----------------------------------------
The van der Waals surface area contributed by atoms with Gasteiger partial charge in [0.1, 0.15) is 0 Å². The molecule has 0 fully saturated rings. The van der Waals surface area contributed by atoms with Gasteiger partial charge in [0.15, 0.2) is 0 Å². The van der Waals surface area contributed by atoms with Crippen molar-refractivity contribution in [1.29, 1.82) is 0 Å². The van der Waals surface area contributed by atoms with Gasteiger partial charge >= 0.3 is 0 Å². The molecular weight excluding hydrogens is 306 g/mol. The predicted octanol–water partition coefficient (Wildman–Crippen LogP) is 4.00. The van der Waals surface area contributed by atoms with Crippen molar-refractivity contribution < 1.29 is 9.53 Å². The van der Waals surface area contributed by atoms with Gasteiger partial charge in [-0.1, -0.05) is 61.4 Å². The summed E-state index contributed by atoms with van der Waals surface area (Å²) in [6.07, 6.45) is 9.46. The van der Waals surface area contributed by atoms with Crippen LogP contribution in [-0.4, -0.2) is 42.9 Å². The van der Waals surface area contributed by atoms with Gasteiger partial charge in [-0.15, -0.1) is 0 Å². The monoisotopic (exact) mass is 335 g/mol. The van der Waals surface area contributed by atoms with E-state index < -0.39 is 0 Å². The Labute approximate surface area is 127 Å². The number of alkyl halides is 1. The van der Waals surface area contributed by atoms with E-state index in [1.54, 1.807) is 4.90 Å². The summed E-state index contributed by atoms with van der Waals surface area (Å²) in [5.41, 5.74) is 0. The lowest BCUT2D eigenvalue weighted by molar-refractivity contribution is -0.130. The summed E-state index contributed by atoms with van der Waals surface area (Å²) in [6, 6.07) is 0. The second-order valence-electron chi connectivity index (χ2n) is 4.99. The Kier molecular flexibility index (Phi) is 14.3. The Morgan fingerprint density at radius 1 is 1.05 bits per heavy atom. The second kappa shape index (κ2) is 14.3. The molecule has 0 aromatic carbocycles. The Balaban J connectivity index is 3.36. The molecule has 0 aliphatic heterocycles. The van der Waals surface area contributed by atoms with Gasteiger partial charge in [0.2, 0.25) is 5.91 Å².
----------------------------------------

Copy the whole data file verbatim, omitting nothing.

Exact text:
The van der Waals surface area contributed by atoms with Gasteiger partial charge in [0.1, 0.15) is 0 Å². The molecule has 0 fully saturated rings. The van der Waals surface area contributed by atoms with Gasteiger partial charge in [0.15, 0.2) is 0 Å². The van der Waals surface area contributed by atoms with Crippen molar-refractivity contribution in [1.29, 1.82) is 0 Å². The van der Waals surface area contributed by atoms with Gasteiger partial charge >= 0.3 is 0 Å². The molecular weight excluding hydrogens is 306 g/mol. The predicted octanol–water partition coefficient (Wildman–Crippen LogP) is 4.00. The van der Waals surface area contributed by atoms with Crippen molar-refractivity contribution < 1.29 is 9.53 Å². The van der Waals surface area contributed by atoms with Gasteiger partial charge in [-0.1, -0.05) is 61.4 Å². The summed E-state index contributed by atoms with van der Waals surface area (Å²) in [6.07, 6.45) is 9.46. The van der Waals surface area contributed by atoms with Crippen LogP contribution in [-0.4, -0.2) is 42.9 Å². The van der Waals surface area contributed by atoms with Gasteiger partial charge in [-0.15, -0.1) is 0 Å². The monoisotopic (exact) mass is 335 g/mol. The van der Waals surface area contributed by atoms with E-state index < -0.39 is 0 Å². The Labute approximate surface area is 127 Å². The number of alkyl halides is 1. The van der Waals surface area contributed by atoms with E-state index in [1.54, 1.807) is 4.90 Å². The summed E-state index contributed by atoms with van der Waals surface area (Å²) in [5.41, 5.74) is 0. The lowest BCUT2D eigenvalue weighted by molar-refractivity contribution is -0.130. The summed E-state index contributed by atoms with van der Waals surface area (Å²) in [6, 6.07) is 0. The second-order valence-electron chi connectivity index (χ2n) is 4.99. The Kier molecular flexibility index (Phi) is 14.3. The Morgan fingerprint density at radius 1 is 1.05 bits per heavy atom. The second kappa shape index (κ2) is 14.3. The molecule has 0 aromatic carbocycles. The Balaban J connectivity index is 3.36. The molecule has 0 aliphatic heterocycles. The van der Waals surface area contributed by atoms with Gasteiger partial charge in [0.2, 0.25) is 5.91 Å².